This has mixed implications for those seeking manufacturing jobs in the United States. While the United States is the largest market for many types of goods, emerging economies with rapidly growing middle classes are catching up. One example of a large, multinational firm that recently decided to add to its manufacturing capacity in the United States is German carmaker BMW. In a bid to remain the leading luxury carmaker in the United States, BMW has recently invested $250 million to develop its headquarters in New Jersey and create two regional distribution centers, according to the Accenture report. On the other hand, Ferreira points out other manufacturers are considering moving to Latin America, which is geographically close to the U.S. market but also near expanding markets in South America.
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As for Ferreira's outlook for the future of U.S. manufacturing jobs, he says "It's mixed, but with a positive expectation. ... Making the changes to a supply chain doesn't happen overnight. If that has to be modified, it doesn't happen with the flip of a switch."
However, the biggest issue for the manufacturing industry in the United States may not be a lack of jobs, but a gap between what skills manufacturing companies demand and the experience of the American workforce. A recent survey on talent in the manufacturing industry sponsored by Deloitte and The Manufacturing Institute found that 67 percent of more than 1,100 manufacturers reported a moderate to severe shortage of available, qualified workers. Of those surveyed, 56 percent said they anticipated the shortage would grow worse over the next three to five years. Overall, the study found that about 5 percent of current jobs, or up to 600,000 jobs, remain unfilled due to a lack of qualified candidates—a frustrating number considering the country's 14 million unemployed. "We just don't have the skilled workforce that allows us to expand and compete," says Jennifer McNelly, senior vice president at The Manufacturing Institute.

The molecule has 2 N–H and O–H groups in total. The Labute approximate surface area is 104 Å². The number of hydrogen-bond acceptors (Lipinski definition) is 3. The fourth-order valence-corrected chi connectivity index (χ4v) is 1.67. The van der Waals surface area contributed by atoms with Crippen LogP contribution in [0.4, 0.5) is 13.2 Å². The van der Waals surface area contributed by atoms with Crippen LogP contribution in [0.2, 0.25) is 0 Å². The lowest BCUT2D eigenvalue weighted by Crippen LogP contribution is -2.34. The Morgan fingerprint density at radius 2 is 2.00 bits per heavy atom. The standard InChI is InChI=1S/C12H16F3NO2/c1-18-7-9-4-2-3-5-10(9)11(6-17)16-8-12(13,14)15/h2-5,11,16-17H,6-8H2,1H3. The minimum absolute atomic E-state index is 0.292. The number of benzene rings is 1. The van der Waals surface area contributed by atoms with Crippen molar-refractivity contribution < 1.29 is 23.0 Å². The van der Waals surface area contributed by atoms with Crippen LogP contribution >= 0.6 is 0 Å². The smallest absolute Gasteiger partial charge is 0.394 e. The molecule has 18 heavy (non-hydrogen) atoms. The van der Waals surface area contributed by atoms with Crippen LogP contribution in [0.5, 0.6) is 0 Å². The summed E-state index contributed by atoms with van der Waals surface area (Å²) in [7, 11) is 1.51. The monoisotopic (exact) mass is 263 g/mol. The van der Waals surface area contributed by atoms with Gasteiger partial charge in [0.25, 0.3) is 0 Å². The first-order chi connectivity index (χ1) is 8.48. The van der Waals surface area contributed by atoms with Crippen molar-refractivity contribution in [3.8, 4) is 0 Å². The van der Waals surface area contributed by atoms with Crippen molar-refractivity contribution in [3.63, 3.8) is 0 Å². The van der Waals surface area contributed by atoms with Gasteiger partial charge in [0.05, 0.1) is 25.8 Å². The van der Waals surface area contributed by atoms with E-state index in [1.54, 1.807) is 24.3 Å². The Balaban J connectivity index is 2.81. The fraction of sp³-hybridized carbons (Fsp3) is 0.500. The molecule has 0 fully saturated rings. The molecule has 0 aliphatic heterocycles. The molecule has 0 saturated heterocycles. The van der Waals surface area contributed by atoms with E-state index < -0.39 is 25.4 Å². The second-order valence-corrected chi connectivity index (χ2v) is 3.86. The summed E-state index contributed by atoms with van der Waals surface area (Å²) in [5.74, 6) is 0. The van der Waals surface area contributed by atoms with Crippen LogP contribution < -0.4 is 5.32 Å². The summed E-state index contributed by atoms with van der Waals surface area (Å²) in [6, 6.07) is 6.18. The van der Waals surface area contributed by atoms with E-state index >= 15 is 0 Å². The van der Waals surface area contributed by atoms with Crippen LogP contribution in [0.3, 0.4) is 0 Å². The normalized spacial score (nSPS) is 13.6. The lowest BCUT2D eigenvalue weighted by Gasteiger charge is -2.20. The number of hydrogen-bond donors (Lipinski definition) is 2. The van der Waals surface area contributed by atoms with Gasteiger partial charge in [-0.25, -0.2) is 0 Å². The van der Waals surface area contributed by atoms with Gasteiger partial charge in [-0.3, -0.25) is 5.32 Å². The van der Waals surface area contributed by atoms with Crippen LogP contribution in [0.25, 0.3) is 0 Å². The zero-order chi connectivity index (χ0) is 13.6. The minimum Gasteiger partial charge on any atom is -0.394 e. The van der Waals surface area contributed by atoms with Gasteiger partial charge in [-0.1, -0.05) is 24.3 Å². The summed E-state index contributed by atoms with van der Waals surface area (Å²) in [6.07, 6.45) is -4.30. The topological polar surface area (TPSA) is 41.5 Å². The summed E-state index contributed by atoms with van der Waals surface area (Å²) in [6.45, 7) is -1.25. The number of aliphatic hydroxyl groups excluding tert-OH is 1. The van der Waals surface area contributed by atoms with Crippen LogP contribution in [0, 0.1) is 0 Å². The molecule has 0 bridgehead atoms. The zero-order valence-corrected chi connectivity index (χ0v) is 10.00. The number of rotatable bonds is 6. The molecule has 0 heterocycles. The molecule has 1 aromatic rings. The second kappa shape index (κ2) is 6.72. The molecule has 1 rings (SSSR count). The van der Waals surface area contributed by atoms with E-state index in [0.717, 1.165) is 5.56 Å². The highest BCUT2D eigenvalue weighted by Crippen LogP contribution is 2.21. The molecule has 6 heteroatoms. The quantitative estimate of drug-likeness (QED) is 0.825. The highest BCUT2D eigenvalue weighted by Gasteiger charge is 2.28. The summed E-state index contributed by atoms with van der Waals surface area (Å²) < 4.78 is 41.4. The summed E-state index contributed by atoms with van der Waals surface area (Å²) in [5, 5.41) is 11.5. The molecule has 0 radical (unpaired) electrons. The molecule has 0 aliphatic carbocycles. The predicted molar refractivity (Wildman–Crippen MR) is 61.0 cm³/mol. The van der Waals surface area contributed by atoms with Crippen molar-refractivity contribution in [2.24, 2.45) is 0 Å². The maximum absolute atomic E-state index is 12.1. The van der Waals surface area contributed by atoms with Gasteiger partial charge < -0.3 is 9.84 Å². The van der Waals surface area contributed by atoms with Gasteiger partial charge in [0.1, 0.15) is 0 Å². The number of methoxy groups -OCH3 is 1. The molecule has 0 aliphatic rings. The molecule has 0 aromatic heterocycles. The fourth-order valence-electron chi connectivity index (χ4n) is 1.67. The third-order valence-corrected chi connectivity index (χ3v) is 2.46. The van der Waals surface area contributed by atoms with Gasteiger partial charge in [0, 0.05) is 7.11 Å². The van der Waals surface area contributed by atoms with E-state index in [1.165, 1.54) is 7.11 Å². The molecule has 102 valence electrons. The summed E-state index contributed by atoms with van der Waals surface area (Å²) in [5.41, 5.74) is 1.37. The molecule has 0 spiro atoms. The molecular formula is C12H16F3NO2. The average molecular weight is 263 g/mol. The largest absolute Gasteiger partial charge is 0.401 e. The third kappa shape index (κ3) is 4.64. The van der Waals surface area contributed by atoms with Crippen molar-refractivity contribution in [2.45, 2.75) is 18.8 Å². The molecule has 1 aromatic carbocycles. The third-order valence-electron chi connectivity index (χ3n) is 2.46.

It's partially a public perception problem. Eighty-six percent of respondents in a separate survey indicate that America's manufacturing base is "important" or "very important" to our standard of living. But at the same time, manufacturing ranked second to last among seven key industries that Americans wanted to work in. "Everybody agrees hands-down that they want manufacturing jobs in their community, just not necessarily for them or their children," McNelly says. Education and retraining will play a huge role in the fate of the industry going forward, she says.